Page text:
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I've created a custom control that is styled and configures in its own XAML sheet. Databindings in this control uses a specific object (CProject class).

Just to clarify, the control is a project frame, that has controls for settings and a canvas that will be the workspace for each/any project.

The project control (IPProjectPanel) inherits "Frame", and also adds a "settings" stack panel to its children list which in turn contains controls for - well, settings.

The CProject class however, is the pure functional part, with no UI interaction or handling whatsoever. So, I need to "plug" an instance of CProject into every unique project that can be active. So, I want to set a specific instance of CProject as datacontext to every IPProjectPanel instance in a tabpanel. Either I want to set the datacontext by code, or have it created by settings datacontext in XAML, and retrieving it after it has been initialized.

The problem though, is that I cant quite figure out either.

Here is a snippet of the style of the IPProjectPanel in XAML, that uses the approach to set datacontext in XAML:

  <Style TargetType="{x:Type ip:IPProjectGrid}">
    <Setter Property="OverridesDefaultStyle"
        Value="True" />
    <Setter Property="SnapsToDevicePixels"
        Value="True" />
    <Setter Property="Template">
            <ControlTemplate TargetType="{x:Type ip:IPProjectGrid}">
                <Grid Background="White"  

                    <StackPanel x:Name="PART_settingsPanel" 
                                MinWidth="300" Background="Gray">

                        <GroupBox Header="Project settings">



Here it is set as a context to Grid, but I'd like to have it as a context of the actual class (IPProjectPanel).

So, the IPProjectPanel instance is created by code (for now..), and I need to retrieve the CProject instance (or set one) so that I can work with it.

I'd like to keep to C#/WPF ways to do stuff, as this app is also training for WPF and C# concepts and such. So the "best C#-WPF" way to do it, is very welcome, but a solution either way!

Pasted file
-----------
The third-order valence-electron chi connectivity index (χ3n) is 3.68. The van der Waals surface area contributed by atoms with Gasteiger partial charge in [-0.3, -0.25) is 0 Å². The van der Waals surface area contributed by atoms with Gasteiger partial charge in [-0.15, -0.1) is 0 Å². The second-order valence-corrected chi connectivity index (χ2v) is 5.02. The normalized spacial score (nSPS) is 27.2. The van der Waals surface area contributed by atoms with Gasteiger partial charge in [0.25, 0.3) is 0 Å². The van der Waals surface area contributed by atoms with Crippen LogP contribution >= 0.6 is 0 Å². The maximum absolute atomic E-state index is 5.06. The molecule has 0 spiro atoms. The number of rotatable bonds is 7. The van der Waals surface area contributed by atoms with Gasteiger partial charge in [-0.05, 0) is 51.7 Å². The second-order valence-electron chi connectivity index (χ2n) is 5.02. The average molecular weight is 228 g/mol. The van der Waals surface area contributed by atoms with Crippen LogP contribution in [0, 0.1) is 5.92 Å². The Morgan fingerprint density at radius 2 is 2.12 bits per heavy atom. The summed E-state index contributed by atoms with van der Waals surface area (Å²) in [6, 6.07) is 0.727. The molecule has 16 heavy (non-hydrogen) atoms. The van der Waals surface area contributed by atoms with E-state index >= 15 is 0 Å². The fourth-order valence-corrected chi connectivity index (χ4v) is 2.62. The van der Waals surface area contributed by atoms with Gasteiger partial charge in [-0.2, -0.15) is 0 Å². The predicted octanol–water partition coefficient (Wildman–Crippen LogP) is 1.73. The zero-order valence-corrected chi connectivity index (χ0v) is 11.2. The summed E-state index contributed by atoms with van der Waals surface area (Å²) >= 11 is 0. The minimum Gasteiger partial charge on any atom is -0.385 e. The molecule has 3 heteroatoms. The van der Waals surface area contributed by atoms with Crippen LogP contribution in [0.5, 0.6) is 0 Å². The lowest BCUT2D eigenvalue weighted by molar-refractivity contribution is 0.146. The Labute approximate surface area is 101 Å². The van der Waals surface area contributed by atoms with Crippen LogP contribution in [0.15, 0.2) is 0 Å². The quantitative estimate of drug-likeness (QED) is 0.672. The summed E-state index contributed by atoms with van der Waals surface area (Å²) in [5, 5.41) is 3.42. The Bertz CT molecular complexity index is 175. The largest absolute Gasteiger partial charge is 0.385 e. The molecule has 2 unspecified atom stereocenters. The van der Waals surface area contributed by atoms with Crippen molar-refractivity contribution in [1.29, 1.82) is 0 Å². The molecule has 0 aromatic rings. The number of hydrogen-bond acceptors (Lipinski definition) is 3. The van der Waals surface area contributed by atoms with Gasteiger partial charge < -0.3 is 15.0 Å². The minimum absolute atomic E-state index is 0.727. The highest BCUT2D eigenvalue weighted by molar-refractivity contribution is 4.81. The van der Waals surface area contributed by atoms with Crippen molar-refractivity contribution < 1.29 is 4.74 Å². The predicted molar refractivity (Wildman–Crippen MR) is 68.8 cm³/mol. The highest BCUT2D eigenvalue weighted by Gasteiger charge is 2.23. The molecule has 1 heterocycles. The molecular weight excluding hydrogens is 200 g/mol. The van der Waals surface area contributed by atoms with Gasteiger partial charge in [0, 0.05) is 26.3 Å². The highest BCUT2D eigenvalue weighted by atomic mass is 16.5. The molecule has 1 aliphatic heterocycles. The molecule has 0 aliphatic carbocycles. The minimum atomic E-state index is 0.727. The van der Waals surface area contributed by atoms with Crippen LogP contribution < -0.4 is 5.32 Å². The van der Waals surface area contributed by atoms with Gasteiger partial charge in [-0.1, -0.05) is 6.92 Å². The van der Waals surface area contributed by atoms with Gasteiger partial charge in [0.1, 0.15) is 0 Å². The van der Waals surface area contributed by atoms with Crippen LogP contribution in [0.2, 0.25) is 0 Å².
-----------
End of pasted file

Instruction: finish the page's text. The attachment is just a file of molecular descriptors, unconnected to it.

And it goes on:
Thank you for your time.

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2 Answers 2

up vote 0 down vote accepted

The way you have this set up currently has the potential to create some nasty bugs. You should never declare a DataContext object instance inside a template unless you never plan on accessing it outside of that template's scope. By doing so you will be creating a new instance of the CProject class any time the control needs to be visually re-loaded (like changing tabs) and you may end up referencing an old CProject instance in code while displaying a completely separate one on the screen. Declaring a DataContext object not in a template (i.e. Window.DataContext) is fine.

If you want each control instance to create its own CProject instance you would be better off doing that in code in the constructor and exposing that as a property on the control which you can then bind your Grid.DataContext to inside the template. Avoid setting it to the DataContext property of the control itself as this will cause any implicit source Bindings that are set on the control where it is declared in XAML to break by overriding the inherited DataContext:

Grid.DataContext="{Binding RelativeSource={RelativeSource TemplatedParent}, Path=PropertyWithCProject}"

It's probably more likely that you will want to control the CProject instances externally and hand them to the control instances. To do this you can create them in a container ViewModel class (MVVM pattern) and set this as a DataContext higher up on something that will contain all of your custom controls. You can then expose individual CProjects or a collection of them and bind your controls' DataContexts to those.

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So in general, the datacontext is primary inteded to be for your ViewModel, and in fact WPF is really set up for doing MVVM (Model View ViewModel) style applications. It's actually fairly simple to learn, but if you're looking for the "Best C#-WPF" way of doing things, take the time to learn MVVM. It's really fairly straightforward.

Simple Example from CodeProject:


From Microsoft (somewhat heavy reading):


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Thank you! I was not aware of this concept, but I'm glad I found out now, at early stages of development! ;) –  Oyvind Andersson Feb 7 '13 at 19:15

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